The Cocktail Party Contrarian: Jonathan Glazer Can Say Whatever He Wants, but Thinking More Beforehand May Be Wise

One thing is clear: The director is no master communicator. His jumbled message produced exactly what he claimed he wanted to repair with his ill-crafted speech, ‘dehumanization’ and division.

Rodin Eckenroth/Getty Images
Jonathan Glazer during the 96th Annual Academy Awards on March 10, 2024, at Hollywood. Rodin Eckenroth/Getty Images

Did Jonathan Glazer mean to “refute” his Jewishness on the Oscars stage Sunday night? He says he didn’t, that his comments were misunderstood. I am willing to accept that. 

It would have been ridiculous for him to try. Plenty of Jews reject their Judaism, but refuting it is another matter. The last time Jews tried to do that was during the Holocaust, which ironically is the subject of Mr. Glazer’s winning film, “The Zone of Interest.” My late mother-in-law leveraged her blonde hair and blue eyes to pose as an Aryan girl in Slovakia in the early 1940s. She was publicly “refuting” her Jewish identity — but as a survival strategy, not as a political statement. 

Ironically again, had his intention been to disclaim his “Jewishness,” Mr. Glazer’s public display of self-negation in order to appeal to the broader culture would have refuted his refutation. That kind of behavior is the mark of the modern, Western, assimilated Jew, too many of whom practice self-denial in bids to gain societal acceptance and stave off antisemitism.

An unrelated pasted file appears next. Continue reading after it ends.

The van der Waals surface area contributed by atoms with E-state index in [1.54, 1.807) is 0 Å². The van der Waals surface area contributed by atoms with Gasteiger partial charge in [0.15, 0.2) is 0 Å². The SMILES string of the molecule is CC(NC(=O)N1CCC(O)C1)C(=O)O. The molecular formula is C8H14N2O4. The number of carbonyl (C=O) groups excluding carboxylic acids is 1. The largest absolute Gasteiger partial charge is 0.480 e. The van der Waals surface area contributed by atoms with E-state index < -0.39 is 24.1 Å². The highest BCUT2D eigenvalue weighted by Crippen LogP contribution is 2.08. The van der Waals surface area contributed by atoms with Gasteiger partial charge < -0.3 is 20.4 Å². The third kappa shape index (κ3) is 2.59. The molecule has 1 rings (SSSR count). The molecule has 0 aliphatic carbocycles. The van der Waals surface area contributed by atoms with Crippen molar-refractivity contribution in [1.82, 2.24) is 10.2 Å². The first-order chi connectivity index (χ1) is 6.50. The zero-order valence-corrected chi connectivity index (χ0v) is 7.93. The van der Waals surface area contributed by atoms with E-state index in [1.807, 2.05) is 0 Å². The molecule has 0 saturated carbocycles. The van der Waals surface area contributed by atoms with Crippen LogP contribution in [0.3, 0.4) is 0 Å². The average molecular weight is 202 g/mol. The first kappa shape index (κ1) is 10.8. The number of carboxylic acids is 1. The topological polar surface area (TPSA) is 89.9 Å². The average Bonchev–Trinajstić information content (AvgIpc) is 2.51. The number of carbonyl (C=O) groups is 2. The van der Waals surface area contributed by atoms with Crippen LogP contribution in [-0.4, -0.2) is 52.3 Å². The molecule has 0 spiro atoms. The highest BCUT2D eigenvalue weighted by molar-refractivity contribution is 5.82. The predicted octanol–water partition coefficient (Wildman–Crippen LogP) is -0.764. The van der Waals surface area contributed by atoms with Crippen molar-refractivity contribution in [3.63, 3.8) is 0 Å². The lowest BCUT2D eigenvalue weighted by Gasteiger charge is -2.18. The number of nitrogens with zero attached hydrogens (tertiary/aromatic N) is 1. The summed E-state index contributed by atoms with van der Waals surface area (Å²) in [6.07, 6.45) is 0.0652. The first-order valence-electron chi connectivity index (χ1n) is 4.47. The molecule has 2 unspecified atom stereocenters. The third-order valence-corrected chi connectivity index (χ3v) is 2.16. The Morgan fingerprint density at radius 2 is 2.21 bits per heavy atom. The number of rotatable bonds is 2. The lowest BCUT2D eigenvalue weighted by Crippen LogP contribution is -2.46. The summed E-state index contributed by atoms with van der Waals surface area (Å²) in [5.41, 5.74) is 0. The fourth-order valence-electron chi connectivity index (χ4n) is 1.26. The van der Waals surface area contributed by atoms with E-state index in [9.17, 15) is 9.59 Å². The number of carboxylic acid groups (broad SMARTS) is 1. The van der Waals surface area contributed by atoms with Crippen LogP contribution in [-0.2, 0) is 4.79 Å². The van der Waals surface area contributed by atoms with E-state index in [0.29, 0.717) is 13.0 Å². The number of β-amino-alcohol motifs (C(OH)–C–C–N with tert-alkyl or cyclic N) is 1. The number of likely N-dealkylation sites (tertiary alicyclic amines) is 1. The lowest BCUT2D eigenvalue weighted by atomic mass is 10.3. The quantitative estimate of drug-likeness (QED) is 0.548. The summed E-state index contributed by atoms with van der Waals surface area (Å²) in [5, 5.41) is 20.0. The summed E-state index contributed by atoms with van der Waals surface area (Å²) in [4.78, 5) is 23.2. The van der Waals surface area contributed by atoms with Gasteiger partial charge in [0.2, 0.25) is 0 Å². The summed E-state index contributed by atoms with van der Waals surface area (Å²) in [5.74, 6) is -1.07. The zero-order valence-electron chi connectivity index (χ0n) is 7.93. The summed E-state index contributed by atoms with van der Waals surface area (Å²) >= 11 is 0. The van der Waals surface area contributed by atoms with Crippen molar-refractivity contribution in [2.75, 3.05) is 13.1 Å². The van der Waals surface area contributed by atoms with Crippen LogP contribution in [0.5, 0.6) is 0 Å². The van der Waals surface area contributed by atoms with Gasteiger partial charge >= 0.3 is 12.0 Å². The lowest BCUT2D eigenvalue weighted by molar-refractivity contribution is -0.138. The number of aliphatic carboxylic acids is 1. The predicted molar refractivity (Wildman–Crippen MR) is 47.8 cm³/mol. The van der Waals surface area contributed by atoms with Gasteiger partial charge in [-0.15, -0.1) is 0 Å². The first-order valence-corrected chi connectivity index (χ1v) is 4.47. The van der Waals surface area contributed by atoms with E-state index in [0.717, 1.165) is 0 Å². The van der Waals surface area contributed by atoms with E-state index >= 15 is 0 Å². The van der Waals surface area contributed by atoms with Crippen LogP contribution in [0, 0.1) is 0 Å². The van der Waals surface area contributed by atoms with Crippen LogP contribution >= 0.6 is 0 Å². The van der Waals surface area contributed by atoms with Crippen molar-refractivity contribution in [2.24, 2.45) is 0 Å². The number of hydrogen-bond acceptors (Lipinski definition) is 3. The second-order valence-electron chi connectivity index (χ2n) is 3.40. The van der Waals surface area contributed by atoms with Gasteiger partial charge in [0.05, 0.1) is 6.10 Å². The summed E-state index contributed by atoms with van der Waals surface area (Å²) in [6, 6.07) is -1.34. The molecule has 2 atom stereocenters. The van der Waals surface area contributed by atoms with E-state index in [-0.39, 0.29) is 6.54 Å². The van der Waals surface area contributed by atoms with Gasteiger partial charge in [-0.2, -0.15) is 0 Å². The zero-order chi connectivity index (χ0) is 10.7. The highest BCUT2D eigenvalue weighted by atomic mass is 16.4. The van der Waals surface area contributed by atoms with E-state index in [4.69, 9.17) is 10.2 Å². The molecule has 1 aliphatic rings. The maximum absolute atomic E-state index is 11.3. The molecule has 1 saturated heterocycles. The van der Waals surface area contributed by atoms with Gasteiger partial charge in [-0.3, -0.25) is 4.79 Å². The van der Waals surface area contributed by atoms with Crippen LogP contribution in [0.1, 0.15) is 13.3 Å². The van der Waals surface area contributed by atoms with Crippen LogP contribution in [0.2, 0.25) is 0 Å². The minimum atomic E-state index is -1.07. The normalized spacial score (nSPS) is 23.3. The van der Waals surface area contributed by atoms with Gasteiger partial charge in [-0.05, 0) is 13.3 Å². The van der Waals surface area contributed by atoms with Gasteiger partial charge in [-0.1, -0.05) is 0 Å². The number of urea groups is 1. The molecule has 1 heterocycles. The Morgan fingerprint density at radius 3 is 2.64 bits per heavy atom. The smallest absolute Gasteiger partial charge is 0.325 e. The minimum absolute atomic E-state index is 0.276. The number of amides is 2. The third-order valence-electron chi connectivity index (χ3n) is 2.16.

Whatever the movie director intended to say, one thing is clear: He is no master communicator. His jumbled message produced exactly what he claimed he wanted to repair with his ill-crafted speech, “dehumanization” and division. 

The point really is that if you are going to hijack the Academy Awards stage to lecture humanity about its inhumanity and to promote your own elevated understanding of right and wrong, perhaps you should take 10 minutes to review the words on your page and think them through carefully. The drumbeat of moral posturing in Hollywood has become so commonplace these days that no one even bothers to put the effort into posturing well. 

Mr. Glazer didn’t do his political fans a favor by fumbling through such a poorly constructed thought, either. He made an empty idea seem even more unserious.

And, of course, the ultimate point is that Ricky Gervais, the former, and best, host of the Oscars, was right. In his 2020 monologue he advised the crowd thus: “So if you do win an award tonight, don’t use it as a platform to make a political speech…if you win, come up, accept your little award, thank your agent, and your God, and f— off, okay?” 

Mr. Glazer should have listened. 

He has the right to believe that because he made a film about the Holocaust, he has some special understanding of Israel’s war against Hamas and its moral dimensions. He has the right to (mis)use the moment and the microphone to say whatever he thinks — but that doesn’t mean that he should. 

Having a right and exercising it carelessly to claim a badge of honor you haven’t earned isn’t very honorable. What is honorable is resisting the urge to speak until you are clear about what you want to say. 

At least Mr. Glazers’ two colleagues who stood silently beside him, and in whose names the director spoke, were clever enough to just stand there. We can only guess as to whether they are self-important and undisciplined — Mr. Glazer confirmed that he is both. His mangled message helped no one, least of all himself.

The New York Sun

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